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23 CSOs are not considered terms of imprisonment for the purposes of s 36(1)(a) IRPA. courts impose conditional sentences on persons who are not regarded as serious criminals [para. 10] This decision is under appeal. Appeal is being heard on May 15. Watch for the appeal decision. 23

24 A refugee claimant is barred from having a refugee hearing if he has been convicted for "serious criminality" -which is limited in this context to a conviction in Canada for an offence with a maximum sentence of ten years or more. 24

25 If the sentence is less than 2 years, the PRRA ought to be based on the full set of grounds set out in ss

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27 The IRPA introduced the new concept of a "person in need of protection. Persons within this category along with Convention refugees are classed as protected persons. A protected person cannot be granted permanent residence if a conviction is classed as "serious criminality" (convicted of an offence with a maximum of ten years or more, or to a sentence of more than six months. A protected person deemed a "serious" criminal, but not a "danger to the public" remains permitted to reside in Canada, but unable to proceed to the grant of permanent residence. Under IRPA s. 115(2), a protected person can also be deported to the country where he fears persecution if he is inadmissible on grounds of serious criminality and "in the opinion of the Minister" he is also a "danger to the public. A criminal conviction which could be related to security, human or international human rights violations or organized criminality may also lead to deportation of a protected person, if the Minister is also of the opinion that the protected person should not be allowed to remain in Canada based on the "nature and severity of acts committed" or "danger to the security of Canada." 27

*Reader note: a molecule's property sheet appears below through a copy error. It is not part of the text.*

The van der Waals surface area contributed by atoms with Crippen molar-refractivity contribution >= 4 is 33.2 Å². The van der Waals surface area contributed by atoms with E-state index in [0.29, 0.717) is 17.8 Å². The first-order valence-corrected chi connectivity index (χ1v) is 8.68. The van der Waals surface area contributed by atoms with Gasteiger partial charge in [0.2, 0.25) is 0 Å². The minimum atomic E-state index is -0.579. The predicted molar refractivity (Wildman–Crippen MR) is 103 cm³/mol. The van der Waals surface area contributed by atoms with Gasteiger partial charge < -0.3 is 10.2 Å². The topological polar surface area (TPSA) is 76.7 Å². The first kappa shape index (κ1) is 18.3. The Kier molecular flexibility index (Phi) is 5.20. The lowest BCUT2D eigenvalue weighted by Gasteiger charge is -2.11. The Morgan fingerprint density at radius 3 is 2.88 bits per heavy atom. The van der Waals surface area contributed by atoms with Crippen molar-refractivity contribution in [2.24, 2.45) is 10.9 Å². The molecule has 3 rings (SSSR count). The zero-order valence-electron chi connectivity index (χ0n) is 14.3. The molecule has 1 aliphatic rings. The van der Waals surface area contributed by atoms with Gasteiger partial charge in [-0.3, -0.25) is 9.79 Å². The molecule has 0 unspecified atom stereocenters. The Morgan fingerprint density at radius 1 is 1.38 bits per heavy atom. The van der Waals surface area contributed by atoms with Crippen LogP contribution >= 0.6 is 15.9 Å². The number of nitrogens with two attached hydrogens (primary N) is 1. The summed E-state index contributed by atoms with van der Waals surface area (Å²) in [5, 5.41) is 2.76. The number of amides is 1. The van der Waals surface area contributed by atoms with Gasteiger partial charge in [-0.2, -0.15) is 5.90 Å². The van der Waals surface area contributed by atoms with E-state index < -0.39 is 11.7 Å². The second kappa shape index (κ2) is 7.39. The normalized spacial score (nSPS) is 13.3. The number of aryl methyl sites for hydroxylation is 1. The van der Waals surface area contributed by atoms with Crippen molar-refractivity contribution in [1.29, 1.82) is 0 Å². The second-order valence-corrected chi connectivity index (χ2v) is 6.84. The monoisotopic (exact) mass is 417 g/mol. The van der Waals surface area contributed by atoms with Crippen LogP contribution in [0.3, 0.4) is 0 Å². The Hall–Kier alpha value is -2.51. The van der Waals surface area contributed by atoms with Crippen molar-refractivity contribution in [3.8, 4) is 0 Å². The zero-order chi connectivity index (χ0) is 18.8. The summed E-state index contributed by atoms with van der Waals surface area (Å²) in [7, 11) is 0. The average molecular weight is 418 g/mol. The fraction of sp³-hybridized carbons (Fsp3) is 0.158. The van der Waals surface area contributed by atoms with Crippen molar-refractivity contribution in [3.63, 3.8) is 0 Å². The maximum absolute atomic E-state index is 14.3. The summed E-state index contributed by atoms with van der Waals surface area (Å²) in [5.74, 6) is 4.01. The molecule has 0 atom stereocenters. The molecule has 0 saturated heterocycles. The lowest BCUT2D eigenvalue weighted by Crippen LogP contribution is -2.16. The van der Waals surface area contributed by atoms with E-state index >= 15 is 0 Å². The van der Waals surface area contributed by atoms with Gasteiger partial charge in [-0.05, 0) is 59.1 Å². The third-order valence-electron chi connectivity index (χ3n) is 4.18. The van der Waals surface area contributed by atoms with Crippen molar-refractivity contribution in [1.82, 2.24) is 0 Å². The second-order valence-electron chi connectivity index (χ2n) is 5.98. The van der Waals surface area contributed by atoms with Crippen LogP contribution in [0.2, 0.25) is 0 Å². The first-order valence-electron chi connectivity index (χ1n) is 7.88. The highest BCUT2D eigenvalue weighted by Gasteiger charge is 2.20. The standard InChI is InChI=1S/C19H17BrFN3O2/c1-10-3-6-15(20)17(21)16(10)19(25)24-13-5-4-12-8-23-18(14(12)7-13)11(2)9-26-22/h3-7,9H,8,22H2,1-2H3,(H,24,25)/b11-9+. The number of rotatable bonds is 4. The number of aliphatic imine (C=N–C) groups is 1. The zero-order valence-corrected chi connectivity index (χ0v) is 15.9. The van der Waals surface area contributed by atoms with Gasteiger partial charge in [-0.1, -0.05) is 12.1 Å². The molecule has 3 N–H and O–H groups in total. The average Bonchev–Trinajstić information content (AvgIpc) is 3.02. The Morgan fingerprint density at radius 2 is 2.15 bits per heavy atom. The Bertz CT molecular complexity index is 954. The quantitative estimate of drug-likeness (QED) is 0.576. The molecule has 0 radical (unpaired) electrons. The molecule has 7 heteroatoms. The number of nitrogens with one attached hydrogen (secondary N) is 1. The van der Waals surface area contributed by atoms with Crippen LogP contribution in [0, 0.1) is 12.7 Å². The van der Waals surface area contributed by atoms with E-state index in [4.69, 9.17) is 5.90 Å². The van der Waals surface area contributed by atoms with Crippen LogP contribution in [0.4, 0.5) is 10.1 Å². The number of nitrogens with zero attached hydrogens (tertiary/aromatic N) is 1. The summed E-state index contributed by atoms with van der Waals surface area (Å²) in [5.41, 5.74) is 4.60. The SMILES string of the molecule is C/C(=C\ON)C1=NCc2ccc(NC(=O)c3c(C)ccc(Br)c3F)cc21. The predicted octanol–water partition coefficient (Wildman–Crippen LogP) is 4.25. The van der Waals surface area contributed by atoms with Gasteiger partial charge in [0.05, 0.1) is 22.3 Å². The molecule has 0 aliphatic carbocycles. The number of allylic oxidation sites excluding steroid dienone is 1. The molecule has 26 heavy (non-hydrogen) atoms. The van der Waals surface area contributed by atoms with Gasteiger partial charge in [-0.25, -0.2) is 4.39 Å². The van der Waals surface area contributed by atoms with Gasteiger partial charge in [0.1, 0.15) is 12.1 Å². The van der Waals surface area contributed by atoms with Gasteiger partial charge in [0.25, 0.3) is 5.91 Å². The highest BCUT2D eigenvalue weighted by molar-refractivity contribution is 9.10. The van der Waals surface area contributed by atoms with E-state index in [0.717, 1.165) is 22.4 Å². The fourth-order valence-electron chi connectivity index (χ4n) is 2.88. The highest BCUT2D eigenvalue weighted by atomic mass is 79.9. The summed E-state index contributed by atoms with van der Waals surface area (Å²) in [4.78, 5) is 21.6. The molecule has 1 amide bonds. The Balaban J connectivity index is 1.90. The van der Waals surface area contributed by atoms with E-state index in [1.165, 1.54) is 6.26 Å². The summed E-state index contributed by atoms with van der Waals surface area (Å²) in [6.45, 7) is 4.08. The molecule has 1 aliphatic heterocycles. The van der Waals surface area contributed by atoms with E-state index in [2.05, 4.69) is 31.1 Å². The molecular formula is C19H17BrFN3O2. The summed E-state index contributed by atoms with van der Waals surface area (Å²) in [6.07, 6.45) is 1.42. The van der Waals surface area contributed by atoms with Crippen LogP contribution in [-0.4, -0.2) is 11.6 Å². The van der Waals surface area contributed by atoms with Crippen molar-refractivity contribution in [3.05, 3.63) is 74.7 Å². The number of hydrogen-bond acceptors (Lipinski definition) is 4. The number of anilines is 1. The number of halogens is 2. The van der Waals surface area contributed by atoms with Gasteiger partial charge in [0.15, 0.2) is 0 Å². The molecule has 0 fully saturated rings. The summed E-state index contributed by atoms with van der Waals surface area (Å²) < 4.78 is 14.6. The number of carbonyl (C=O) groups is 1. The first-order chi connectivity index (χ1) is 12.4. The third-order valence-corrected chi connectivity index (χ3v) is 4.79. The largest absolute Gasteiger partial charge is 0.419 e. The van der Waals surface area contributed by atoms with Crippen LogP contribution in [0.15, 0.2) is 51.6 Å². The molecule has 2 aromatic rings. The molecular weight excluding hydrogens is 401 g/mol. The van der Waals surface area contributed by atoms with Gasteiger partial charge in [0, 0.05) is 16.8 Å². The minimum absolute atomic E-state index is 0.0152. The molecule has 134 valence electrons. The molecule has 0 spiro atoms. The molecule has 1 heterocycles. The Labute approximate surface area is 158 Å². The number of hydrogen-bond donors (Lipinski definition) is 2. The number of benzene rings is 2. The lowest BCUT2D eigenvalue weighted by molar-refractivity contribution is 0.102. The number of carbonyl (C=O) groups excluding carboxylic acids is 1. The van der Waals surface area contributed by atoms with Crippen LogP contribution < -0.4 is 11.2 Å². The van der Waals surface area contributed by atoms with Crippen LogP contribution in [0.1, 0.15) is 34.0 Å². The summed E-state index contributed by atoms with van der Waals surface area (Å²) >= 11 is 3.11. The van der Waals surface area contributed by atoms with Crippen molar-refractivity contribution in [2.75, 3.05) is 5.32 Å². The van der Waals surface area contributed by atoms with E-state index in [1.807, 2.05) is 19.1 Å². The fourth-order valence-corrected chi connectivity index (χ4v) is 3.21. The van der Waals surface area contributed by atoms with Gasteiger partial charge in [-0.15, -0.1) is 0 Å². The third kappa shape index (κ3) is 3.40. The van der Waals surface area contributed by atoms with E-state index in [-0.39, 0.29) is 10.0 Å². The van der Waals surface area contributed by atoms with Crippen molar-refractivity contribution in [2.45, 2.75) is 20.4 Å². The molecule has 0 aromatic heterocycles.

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29 Convictions for specific offences will bar any citizen or non-citizen from being able to sponsor people (offences of a sexual nature, bodily harm to a relative or conjugal partner, as well as attempts or threats to commit such offences). This applies to both classes of persons who can submit a sponsorship application: permanent residents (including protected persons who have filed a sponsorship as permanent residents i.e., after becoming permanent residents), and citizens. 29